The How and Why of Questioning Your Interviewer

Anyone and everyone will instruct you to always be prepared to answer job interview questions in a dynamic and energetic way.  We all know that it isn’t just what you say at an inteview but also how you say it that can get you the prize.  It’s the level of engagement, robustness so to speak that you display during the interview that will can give your inquisitors a positive picture of yourself.  But even with all these positives going for you, if you don’t come prepared with insightful questions – the whole profound experience can be for naught.

In any selling interaction, and don’t fool yourself – a job interview is a sale, you must always end with what professionals call “the close.”  We have talked in the past about starting the job inteview with your elevator speech and how important it is to get going in a positive atmosphere.  Well, it is just important to finish the interview with a bang and that bang cannot be achieved unless you ask for the sale – the close.

Obviously the close is more than asking for the sale.  The close is the wrap-up, the bottom-line, the rationale for giving me the job.  However there are many different ways of closing and one of the most important means to that end is to be prepared to ask the right questions when the interviewer inevitably will say, “Do you have any questions?”

The questions for the questioner provides you the opportunity to show off what you know about the company.  Since you prepared for the interview by researching your possible new home and going to Guidestar to determine if they could afford you, the questions you ask can be just the added ingredient to impress.

First of all, most experts will tell you that you must limit your questions to 2, 3 – if you must.  Secondly there are questions you should never ask:

What is the salary?  Compensation should never be initiated by the interviewee.  Dollars should never be discussed until the offer is made.  Why?  Because if they like you they now must find the right amount to entice you to” sign on the dotted line.”  I have only turned down a job once because of salary.  The association wanted me but just couldn’t find the budget to make it happen.  Though it was disappointing, it was a great experience and you never know how if this company will pass your name on to others in the future.  Again my credo, never burn any bridges even if the immediate response is for total annihilation.

Do I Need to Work on Weekends (travel, overtime, first vacation)?  The last thing a potential employer wants to hear from you are your boundaries or limitations.  Sure you have a family, sure you have other demands placed upon you, who doesn’t,  but to initiate limitations at this time is downright suicidal.  Remember, during the romancing stage, which the interview is, you are open to anything.

In true “close” fashion the questions you ask must be insightful and an example of how you are going to be on the job.  Ford Myers, president of Career Potential LLC and author of “Get the Job You Want, Even When No One’s Hiring” states that “the interview should be a peer level, 50-50 dialogue, not an interrogation and (by asking questions it) also demonstrates that you’re fully educated about the company and the opportunity – and that you’re totally prepared and engaged.”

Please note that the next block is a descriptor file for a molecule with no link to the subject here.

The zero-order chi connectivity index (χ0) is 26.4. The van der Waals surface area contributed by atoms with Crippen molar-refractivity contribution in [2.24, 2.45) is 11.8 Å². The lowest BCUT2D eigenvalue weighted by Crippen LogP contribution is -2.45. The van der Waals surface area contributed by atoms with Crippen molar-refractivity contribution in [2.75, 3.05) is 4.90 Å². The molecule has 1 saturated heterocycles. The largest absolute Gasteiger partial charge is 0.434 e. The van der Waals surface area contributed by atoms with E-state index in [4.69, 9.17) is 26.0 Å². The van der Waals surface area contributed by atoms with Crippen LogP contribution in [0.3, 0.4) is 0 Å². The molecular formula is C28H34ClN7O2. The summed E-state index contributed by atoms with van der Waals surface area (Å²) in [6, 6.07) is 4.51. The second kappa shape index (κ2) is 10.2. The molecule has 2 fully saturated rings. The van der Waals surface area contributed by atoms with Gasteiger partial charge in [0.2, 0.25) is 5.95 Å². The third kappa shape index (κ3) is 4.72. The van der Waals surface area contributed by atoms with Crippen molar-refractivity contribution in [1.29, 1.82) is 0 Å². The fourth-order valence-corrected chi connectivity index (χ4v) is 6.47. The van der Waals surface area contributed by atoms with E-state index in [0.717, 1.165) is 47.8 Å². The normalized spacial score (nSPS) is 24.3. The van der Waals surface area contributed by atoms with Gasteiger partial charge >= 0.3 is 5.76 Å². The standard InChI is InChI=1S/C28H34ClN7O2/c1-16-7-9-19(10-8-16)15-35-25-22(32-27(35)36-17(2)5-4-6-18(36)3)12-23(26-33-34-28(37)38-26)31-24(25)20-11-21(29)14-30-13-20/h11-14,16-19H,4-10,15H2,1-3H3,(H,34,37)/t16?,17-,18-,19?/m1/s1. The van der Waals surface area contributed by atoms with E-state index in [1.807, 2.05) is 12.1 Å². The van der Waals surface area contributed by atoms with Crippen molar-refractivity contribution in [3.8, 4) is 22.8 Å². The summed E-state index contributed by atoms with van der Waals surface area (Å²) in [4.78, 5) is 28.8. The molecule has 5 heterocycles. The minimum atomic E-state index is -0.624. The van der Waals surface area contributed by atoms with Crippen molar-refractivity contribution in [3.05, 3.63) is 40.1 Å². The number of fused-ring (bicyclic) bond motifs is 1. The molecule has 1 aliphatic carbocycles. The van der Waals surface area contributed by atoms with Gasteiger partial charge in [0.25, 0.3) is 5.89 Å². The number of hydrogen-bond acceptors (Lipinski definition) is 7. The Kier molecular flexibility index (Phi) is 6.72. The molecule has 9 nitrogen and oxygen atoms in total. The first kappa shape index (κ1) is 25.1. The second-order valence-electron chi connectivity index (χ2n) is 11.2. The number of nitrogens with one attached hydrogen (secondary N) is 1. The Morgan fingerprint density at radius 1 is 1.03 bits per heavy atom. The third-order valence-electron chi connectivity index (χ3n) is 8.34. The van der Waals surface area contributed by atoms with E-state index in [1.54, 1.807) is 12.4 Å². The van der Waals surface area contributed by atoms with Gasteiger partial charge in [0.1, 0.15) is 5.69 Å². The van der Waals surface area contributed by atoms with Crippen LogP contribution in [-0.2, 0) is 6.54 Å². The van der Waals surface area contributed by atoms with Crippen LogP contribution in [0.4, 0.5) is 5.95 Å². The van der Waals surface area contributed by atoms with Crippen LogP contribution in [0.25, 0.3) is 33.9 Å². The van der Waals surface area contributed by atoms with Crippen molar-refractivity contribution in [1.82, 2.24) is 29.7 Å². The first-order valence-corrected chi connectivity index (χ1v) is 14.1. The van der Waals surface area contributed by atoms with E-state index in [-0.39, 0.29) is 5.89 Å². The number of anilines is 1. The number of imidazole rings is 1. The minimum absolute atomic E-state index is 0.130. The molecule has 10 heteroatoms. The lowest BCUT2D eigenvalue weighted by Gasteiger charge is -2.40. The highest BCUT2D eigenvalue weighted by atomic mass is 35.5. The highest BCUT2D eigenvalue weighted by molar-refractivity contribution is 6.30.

The following are some questions that will display your interest in the job while also presenting you as something more than a superficial candidate for the position:

Please explain you corporate culture?  Every company is different so it is important to ascertain how the interviewer pictures the  corporate environment.  This question can show your interest on how things come to fruition at this company and can also reassure you or frankly, turn you off.  An answer to this question can help you determine how decisions are made and to what degree you can partake in those deliberations.

*  What would be your ideal expectations of the person you hire for the first 6 months on the job?  By asking this question you are showing the company that you are driven, you are goal oriented and that mutually anticipated achievements are expected of you.  This question also shows the questioner that you want to provide results early and often and that you can indeed be productive right from the start.

*  What are the next steps?  You can use this question to emphasize that you are extremely interested in this position, you are ready to start yesterday and that the company will never be in better hands than when you are allowed to show off your talents.  This will also provide you the opportunity to close with a bang.  Besides the information provided you about the job starting in 2 weeks or 2 months, the question can also position you as an individual who wants the job and will certainly not let the company think twice about your selection.

The close is a very important element of the interview.  It will be the lasting impression of your talents.  Make sure the interviewer leaves the room wanting more. Preparation is vital but above all you need to flow with the process.  Depending on how the interview proceeds it may become quite obvious what questions you may want to ask. 

The best interview is one that is over before you even know that the hour has passed.  The best interview is one that is conversational and free-flowing and doesn’t seem forced.  Though the other person is asking the questions, remember you are in charge.  You can determine the outcome of the interview and you can take the interview down a road that is beneficial to you.  Obviously an interview can be nerve racking but it behooves you to make it interesting and memorable.


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